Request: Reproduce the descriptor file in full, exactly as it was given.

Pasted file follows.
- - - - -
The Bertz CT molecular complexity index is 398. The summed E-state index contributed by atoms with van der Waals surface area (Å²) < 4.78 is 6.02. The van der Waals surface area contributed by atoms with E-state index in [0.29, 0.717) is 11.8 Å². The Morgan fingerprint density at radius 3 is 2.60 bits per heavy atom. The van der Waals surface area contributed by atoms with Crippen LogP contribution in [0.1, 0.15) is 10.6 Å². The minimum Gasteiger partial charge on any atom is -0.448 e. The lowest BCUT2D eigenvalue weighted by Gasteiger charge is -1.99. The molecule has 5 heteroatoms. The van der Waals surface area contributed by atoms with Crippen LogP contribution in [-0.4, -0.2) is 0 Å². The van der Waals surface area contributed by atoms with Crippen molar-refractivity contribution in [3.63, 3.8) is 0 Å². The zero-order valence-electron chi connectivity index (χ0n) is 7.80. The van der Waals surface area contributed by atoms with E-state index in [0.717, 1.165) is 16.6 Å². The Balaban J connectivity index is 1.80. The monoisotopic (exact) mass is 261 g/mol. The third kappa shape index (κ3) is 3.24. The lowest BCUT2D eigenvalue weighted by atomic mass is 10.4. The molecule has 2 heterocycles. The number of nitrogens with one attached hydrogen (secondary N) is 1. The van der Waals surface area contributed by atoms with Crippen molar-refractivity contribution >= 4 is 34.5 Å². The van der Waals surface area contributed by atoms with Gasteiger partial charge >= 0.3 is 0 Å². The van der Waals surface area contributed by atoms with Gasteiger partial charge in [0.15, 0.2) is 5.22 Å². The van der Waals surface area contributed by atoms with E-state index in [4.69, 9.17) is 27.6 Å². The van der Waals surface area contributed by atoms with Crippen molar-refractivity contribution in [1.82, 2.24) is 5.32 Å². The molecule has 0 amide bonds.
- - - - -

The Bertz CT molecular complexity index is 398. The summed E-state index contributed by atoms with van der Waals surface area (Å²) < 4.78 is 6.02. The van der Waals surface area contributed by atoms with E-state index in [0.29, 0.717) is 11.8 Å². The Morgan fingerprint density at radius 3 is 2.60 bits per heavy atom. The van der Waals surface area contributed by atoms with Crippen LogP contribution in [0.1, 0.15) is 10.6 Å². The minimum Gasteiger partial charge on any atom is -0.448 e. The lowest BCUT2D eigenvalue weighted by Gasteiger charge is -1.99. The molecule has 5 heteroatoms. The van der Waals surface area contributed by atoms with Crippen LogP contribution in [-0.4, -0.2) is 0 Å². The van der Waals surface area contributed by atoms with Crippen molar-refractivity contribution in [3.63, 3.8) is 0 Å². The zero-order valence-electron chi connectivity index (χ0n) is 7.80. The van der Waals surface area contributed by atoms with E-state index in [0.717, 1.165) is 16.6 Å². The Balaban J connectivity index is 1.80. The monoisotopic (exact) mass is 261 g/mol. The third kappa shape index (κ3) is 3.24. The lowest BCUT2D eigenvalue weighted by atomic mass is 10.4. The molecule has 2 heterocycles. The number of nitrogens with one attached hydrogen (secondary N) is 1. The van der Waals surface area contributed by atoms with Crippen molar-refractivity contribution >= 4 is 34.5 Å². The van der Waals surface area contributed by atoms with Gasteiger partial charge >= 0.3 is 0 Å². The van der Waals surface area contributed by atoms with Gasteiger partial charge in [0.15, 0.2) is 5.22 Å². The van der Waals surface area contributed by atoms with E-state index in [4.69, 9.17) is 27.6 Å². The van der Waals surface area contributed by atoms with Crippen molar-refractivity contribution in [1.82, 2.24) is 5.32 Å². The molecule has 0 amide bonds.